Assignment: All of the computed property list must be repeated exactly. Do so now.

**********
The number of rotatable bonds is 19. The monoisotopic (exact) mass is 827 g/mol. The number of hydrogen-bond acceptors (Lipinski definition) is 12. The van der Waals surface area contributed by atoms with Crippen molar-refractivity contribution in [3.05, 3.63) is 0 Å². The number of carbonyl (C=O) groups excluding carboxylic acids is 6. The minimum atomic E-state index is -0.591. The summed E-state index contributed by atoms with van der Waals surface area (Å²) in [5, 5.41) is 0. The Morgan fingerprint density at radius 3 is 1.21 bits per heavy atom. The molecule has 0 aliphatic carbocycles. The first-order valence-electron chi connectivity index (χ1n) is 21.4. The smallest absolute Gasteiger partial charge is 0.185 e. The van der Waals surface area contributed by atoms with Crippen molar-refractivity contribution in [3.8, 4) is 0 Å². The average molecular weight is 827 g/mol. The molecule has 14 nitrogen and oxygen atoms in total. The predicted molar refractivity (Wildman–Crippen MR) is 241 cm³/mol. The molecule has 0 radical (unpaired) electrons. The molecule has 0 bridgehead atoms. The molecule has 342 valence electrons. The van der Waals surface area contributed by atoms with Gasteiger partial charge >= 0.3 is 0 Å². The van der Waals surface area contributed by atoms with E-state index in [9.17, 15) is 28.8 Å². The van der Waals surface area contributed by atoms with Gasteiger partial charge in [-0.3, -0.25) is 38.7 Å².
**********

The number of rotatable bonds is 19. The monoisotopic (exact) mass is 827 g/mol. The number of hydrogen-bond acceptors (Lipinski definition) is 12. The van der Waals surface area contributed by atoms with Crippen molar-refractivity contribution in [3.05, 3.63) is 0 Å². The number of carbonyl (C=O) groups excluding carboxylic acids is 6. The minimum atomic E-state index is -0.591. The summed E-state index contributed by atoms with van der Waals surface area (Å²) in [5, 5.41) is 0. The Morgan fingerprint density at radius 3 is 1.21 bits per heavy atom. The molecule has 0 aliphatic carbocycles. The first-order valence-electron chi connectivity index (χ1n) is 21.4. The smallest absolute Gasteiger partial charge is 0.185 e. The van der Waals surface area contributed by atoms with Crippen molar-refractivity contribution in [3.8, 4) is 0 Å². The average molecular weight is 827 g/mol. The molecule has 14 nitrogen and oxygen atoms in total. The predicted molar refractivity (Wildman–Crippen MR) is 241 cm³/mol. The molecule has 0 radical (unpaired) electrons. The molecule has 0 bridgehead atoms. The molecule has 342 valence electrons. The van der Waals surface area contributed by atoms with Gasteiger partial charge >= 0.3 is 0 Å². The van der Waals surface area contributed by atoms with E-state index in [9.17, 15) is 28.8 Å². The van der Waals surface area contributed by atoms with Gasteiger partial charge in [-0.3, -0.25) is 38.7 Å².